And ours is not a manifestation of defence of the Nation or of parochial pride to react to the constant depressing assessments of Italy in terms of corruption.

Our intention is always and only that of restoring scientific dignity to the debate, urging consciences on the paradox of perception indices and on the perverse effects that some evaluations may entail.

We hold a few points firm:

a) the more corruption is fought, as is the case in Italy, the more perceptible it becomes. If corruption is not combated by favouring a controlled tolerance of illicit phenomena as an attitude of economic governance entrusted in an extreme way to liberalism and markets, the technique of “sweeping the dust under the carpet” is practised: all this escapes perception;

b) perceptual measurement indices, such as Transparency International’s CPI, take no account whatsoever of institutional data, i.e. they do not assess the countermeasures adopted at institutional and regulatory level in the countries being rated (e.g. the mandatory nature of criminal prosecutions, the independence of the Public Prosecutor’s Office from the Executive, the freedom of the press in relation to the facts of justice, etc.);

c) not only is the Index itself under discussion, but the use that is made of it at an international level, given the negative effects of a high CPI on the economy and on the reliability of the systems: not taking into consideration the institutional data is extremely penalizing for Countries like ours, which certainly do not have attitudes of tolerance or limited interventionism on the criminal phenomena;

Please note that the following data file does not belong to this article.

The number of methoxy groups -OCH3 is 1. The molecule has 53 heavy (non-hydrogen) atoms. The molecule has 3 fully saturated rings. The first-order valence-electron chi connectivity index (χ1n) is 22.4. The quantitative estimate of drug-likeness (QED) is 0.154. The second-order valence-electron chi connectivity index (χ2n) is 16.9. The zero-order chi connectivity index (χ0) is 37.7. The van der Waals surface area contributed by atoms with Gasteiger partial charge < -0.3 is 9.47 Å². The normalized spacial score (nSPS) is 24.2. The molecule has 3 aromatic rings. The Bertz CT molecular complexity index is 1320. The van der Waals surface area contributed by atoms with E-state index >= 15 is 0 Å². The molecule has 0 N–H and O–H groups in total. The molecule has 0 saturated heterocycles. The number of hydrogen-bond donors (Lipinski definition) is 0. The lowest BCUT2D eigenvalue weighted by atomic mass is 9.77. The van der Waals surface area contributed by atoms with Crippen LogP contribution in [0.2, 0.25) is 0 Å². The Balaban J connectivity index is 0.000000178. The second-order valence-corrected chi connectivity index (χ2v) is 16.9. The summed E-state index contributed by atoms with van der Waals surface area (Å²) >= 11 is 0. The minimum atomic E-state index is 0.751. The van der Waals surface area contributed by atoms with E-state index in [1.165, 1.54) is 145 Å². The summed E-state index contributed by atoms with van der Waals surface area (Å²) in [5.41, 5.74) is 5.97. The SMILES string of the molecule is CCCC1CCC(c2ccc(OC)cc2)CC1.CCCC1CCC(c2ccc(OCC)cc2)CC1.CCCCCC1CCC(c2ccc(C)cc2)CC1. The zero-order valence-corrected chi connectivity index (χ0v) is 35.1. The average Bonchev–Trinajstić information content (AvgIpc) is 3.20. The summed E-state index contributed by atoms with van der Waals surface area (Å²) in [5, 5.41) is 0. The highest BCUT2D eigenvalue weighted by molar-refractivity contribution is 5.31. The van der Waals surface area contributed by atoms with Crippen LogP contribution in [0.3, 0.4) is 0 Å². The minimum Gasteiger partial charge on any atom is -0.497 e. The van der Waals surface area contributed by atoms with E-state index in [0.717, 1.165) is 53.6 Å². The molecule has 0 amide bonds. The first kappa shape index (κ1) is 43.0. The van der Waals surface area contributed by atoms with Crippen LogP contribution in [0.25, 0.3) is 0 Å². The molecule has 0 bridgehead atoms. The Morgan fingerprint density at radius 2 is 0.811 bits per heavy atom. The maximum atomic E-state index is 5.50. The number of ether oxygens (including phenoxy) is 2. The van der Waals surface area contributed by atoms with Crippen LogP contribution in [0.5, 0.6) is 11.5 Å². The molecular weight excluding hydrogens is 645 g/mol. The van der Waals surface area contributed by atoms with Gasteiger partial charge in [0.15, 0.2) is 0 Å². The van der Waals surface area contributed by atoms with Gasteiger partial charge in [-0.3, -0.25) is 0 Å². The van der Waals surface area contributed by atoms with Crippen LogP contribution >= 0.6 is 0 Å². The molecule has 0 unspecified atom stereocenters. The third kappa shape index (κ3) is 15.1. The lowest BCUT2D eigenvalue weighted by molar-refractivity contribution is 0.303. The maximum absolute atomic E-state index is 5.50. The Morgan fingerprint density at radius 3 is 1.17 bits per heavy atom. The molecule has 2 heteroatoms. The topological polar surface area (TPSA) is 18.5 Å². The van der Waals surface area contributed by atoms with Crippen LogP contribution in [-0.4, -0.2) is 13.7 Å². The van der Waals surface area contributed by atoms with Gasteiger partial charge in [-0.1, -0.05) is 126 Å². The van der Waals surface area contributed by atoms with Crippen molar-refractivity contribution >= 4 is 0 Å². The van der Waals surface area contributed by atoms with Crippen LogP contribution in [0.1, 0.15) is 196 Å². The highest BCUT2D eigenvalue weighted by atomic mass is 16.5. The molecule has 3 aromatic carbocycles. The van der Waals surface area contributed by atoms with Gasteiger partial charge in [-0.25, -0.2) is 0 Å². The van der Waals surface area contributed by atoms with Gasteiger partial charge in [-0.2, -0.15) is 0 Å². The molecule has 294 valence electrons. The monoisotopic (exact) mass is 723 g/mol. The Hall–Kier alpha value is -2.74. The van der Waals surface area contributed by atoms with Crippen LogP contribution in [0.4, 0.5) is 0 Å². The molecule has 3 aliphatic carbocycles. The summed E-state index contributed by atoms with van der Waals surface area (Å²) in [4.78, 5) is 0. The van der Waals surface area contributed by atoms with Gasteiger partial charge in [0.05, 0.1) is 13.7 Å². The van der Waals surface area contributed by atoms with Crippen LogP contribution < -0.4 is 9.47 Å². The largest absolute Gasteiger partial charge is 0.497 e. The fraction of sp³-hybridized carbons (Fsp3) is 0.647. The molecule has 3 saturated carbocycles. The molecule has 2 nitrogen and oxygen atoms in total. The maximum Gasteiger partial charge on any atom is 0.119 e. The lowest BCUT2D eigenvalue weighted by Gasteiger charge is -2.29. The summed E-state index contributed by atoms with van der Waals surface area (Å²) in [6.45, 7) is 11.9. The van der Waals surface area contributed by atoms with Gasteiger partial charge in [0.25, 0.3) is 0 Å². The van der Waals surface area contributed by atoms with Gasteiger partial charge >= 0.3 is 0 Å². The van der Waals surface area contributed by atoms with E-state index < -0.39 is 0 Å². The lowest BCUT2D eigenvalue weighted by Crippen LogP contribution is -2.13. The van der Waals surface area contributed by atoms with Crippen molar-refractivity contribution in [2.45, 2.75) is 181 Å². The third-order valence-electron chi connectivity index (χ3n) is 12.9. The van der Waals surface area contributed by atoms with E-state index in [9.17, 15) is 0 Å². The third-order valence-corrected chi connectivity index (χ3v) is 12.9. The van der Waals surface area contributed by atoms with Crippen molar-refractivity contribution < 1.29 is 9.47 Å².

d) Italy is certainly negatively characterised by the pathological phenomena of organised crime and corruption; however, there exists an anti-corruption and anti-mafia Italy that has no equal at international level.

The National Anti-Mafia and Anti-Terrorism Directorate, in its field of intervention, is a global model. And we would like to see this indicator included in the evaluation plan.

In the same way, we would like to see an increase in the capacity for self-criticism of other countries less committed than ours to the prevention and repression of corruption, which Transparency International placed at the top of this year’s list.

Talking about the functionality and efficiency of our law enforcement authorities and the resilience of the Italian legislative system means presenting the best of the country and thus counteracting the reputational repercussions of a hyper evaluation of the Perceptual Index.

The so-called “anti-corruption” law, for example, has already been defined as a state-of-the-art model in the first international comments.

Is it possible that, instead of pushing perception towards a more benevolent view, it had no influence on public opinion? The 2020 CPI even marks a slowdown in the positive trend that had seen Italy gain a good 11 points from 2012 to 2019.

And it is not known why.